Mr. Morley then moved his amendment declining to set aside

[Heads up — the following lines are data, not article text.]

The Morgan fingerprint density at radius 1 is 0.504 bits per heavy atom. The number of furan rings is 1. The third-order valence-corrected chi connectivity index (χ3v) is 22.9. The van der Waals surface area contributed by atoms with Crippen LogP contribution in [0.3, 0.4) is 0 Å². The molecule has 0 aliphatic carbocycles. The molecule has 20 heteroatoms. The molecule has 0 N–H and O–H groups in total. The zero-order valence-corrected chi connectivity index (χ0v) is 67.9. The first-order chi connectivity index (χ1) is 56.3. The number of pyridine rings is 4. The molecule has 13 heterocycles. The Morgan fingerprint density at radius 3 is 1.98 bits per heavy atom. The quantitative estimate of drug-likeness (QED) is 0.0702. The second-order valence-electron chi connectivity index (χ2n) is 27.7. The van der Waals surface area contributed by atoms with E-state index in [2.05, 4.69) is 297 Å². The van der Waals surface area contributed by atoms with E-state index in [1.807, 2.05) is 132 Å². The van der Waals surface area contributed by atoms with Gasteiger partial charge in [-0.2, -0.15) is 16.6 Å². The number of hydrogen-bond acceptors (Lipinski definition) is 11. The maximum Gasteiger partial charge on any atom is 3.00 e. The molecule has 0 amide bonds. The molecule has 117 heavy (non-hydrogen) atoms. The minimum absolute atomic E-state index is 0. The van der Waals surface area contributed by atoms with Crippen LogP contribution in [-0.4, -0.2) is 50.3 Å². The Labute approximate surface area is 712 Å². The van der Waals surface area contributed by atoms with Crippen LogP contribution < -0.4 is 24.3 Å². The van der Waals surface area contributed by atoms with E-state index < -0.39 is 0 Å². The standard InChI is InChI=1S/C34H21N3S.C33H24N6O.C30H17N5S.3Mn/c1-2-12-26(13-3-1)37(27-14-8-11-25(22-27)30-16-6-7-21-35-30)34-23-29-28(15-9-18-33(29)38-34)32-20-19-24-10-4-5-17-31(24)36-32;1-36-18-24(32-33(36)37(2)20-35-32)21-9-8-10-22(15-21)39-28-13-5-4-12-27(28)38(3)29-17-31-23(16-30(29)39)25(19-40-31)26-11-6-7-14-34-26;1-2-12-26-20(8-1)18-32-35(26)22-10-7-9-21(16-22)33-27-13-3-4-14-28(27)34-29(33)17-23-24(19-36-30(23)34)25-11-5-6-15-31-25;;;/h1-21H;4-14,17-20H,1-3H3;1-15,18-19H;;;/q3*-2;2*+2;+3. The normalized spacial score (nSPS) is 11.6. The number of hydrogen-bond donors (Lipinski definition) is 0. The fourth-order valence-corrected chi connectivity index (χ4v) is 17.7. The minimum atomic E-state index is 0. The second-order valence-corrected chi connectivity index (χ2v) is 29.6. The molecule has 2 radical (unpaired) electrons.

the business of the nation in favour of a measure for increasing the stringency of the Criminal Law in Ireland "while no effectual security has been taken against the abuse of the law by the exaction of excessive rents." His main contention was that there is now no such state of lawlessness and terrorism as there was in 1881; that not more than one-eighth of the population of Ireland can be shown to be exceptionally lawless ; that in 1881 a careful statement of the amount and extent of lawlessness was made the justification for the exceptional proposals of the Government, while urgency was now asked for a measure of which they had not heard the provisions, without any such statement at all. According to Mr. Morley, the lawlessness was produced by excessive rents, and the proper remedy was not new criminal procedure, but a removal of the grievance. He assumed that the whole of the Bill (of which of course he had not seen a line) was based on the theory "that the Irish people were incor- rigible," and that some measure like Mr. Forster's Person and Property Protection Act was to be at once brought forward. He enlarged on the evidence accumulated by Lord Cowper's Land Commission that the tenants were suffering severely from their over-renting. He dilated on what he called the "sinister signs" of the intention of the Government, after arming themselves with new power, to attack their political opponents ; but he did not explain what these "sinister signs" were. " Sir," said Mr. Morley, " I am expressing my deliberate conviction.when I say that there has never been a more wanton, a more gratuitous, a more unjustifiable resort than on the present occasion, to what my right honourable friend the Member for Birmingham once called the ever-failing and ever- poisonous remedy of Coercion."